In Flanders Field
by John McCrae, May 1915
In Flanders fields the poppies blow
Between the crosses, row on row,
That mark our place; and in the sky
The larks, still bravely singing, fly
Scarce heard amid the guns below.
We are the Dead. Short days ago
We lived, felt dawn, saw sunset glow,
Loved and were loved, and now we lie
In Flanders fields.
Take up our quarrel with the foe:
To you from failing hands we throw
The torch; be yours to hold it high.
If ye break faith with us who die
We shall not sleep, though poppies grow
In Flanders fields.
http://www.greatwar.co.uk/poems/john-mccrae-in-flanders-fields.htm Text and information about the poem
http://www.poppy.org.uk/ Information about the Poppy Appeal
http://www.bbc.co.uk/news/uk-15690170 Pictures of Remembrance Day
Today is a day of Remembrance. As I walk down the streets of Glasgow, I see poppies blooming above the hearts of the young and old. Some are made of silk in a shop by veterans, some crocheted by those in the homeland, some cut from paper by school children, all in love and remembrance. Every year the Royal British Legion raises the Poppy Appeal asking all to wear poppies in honor of those who have in the past and currently serve their countries.
We are asked to remember those who gave their lives in the Great War. But we must add to our remembrance of World War One and World War Two, all the wars that have since commenced.
When war is declared, communities, families, and nations offer up the best they have. They send their young and strong in the love and faith of God and Country.
When war is declared, we ask of wives to become widows, of fathers to become childless, of seats in the school or church to be vacant, as we send our best to answer the call.
As I pondered on these things during church today, I thought it significant that a certain young woman from the congregation is shortly going to be leaving to serve a mission for the church. She is 21 years old and is going to serve for a year and a half as a missionary of The Church of Jesus Christ of Latter-Day Saints. Among those in the congregation were 4 young men currently serving missions in Scotland, a retired married couple serving a mission together, a young man ready to leave to Ogden, Utah as soon as his visa is processed, and another young woman who recently received a letter calling her to go to Denmark and serve as a missionary.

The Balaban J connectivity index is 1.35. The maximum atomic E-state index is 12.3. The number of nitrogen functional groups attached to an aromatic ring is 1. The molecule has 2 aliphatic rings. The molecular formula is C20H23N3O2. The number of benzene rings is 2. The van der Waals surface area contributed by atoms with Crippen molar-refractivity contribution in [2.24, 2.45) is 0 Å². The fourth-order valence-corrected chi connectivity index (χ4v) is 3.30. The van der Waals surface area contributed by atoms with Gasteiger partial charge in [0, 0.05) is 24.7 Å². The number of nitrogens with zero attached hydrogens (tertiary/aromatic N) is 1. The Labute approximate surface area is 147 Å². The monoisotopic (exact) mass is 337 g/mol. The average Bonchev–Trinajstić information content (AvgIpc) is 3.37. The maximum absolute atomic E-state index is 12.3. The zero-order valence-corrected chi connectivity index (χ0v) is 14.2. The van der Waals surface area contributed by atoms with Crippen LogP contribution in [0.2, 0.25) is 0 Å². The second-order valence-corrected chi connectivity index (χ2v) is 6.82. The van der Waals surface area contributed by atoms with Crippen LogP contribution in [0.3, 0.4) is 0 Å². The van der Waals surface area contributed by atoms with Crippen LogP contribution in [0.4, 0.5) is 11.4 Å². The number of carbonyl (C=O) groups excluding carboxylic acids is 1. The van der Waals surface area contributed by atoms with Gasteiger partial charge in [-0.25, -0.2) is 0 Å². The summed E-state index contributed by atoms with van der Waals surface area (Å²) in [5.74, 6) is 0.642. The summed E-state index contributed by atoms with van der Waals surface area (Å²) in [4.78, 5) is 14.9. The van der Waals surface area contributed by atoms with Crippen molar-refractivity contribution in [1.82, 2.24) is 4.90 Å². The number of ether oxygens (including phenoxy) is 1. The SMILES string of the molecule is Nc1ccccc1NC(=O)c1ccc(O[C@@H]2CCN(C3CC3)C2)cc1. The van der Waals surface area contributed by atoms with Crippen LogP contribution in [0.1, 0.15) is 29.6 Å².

I have only been a member of this congregation for 2 months. But in that time, I have observed the love and careful preparation the entire group has made in behalf of offering up their best to answer the call to preach the gospel of Jesus Christ with all their heart, might, mind and souls.
Indeed, I know this on a very personal level. When I was in high school, my older brother left on a two year mission to the Philippines, where he had to learn how to speak Tagalog. And I remember when he left I felt I was being robbed of a brother. I love my brother. I have always looked up to him, and been amazed at his courage, integrity, and dedication as he blazed the trail for all his younger siblings. And yet here he was going to the other side of the world, and I was going to miss him for two Christmases, my high school graduation, and two years of my life.
But I have come to learn that he was answering a call. A call to extend to others that same love of God that had so motivated his life. And as I saw my parents giving up their dearly loved son to this service of some greater cause, I began to catch a glimpse of the dual principles of love and sacrifice.
I have seen somewhat of the fear of a mother whose son is at war, and I have seen somewhat of the love of a community as they send their daughter on a mission. Why-for a love of God and of fellow man, and a love of a dear homeland. With faith and a perfect brightness of hope they give the best they have. And I have come to find that it takes a great deal of this faith and this perfect brightness of hope to fulfill the call to love and to sacrifice.
So the poppies will grow. And families, communities, and countries, and churches will continue to offer up the best they have. But, what is to be done, day by day, as we ponder on these things? As we see the unfolding of love and sacrifice? As we answer the call of God or Country?
I suggest that we make sure our remembrance is perfect. And perfect remembrance leads us to that gratitude that motivates us to uplift our thoughts, words, and actions. The Poppy Appeal is more than a call to wear a flower on your lapel. It is a plea to honor and embody those values that so many have given their best to protect.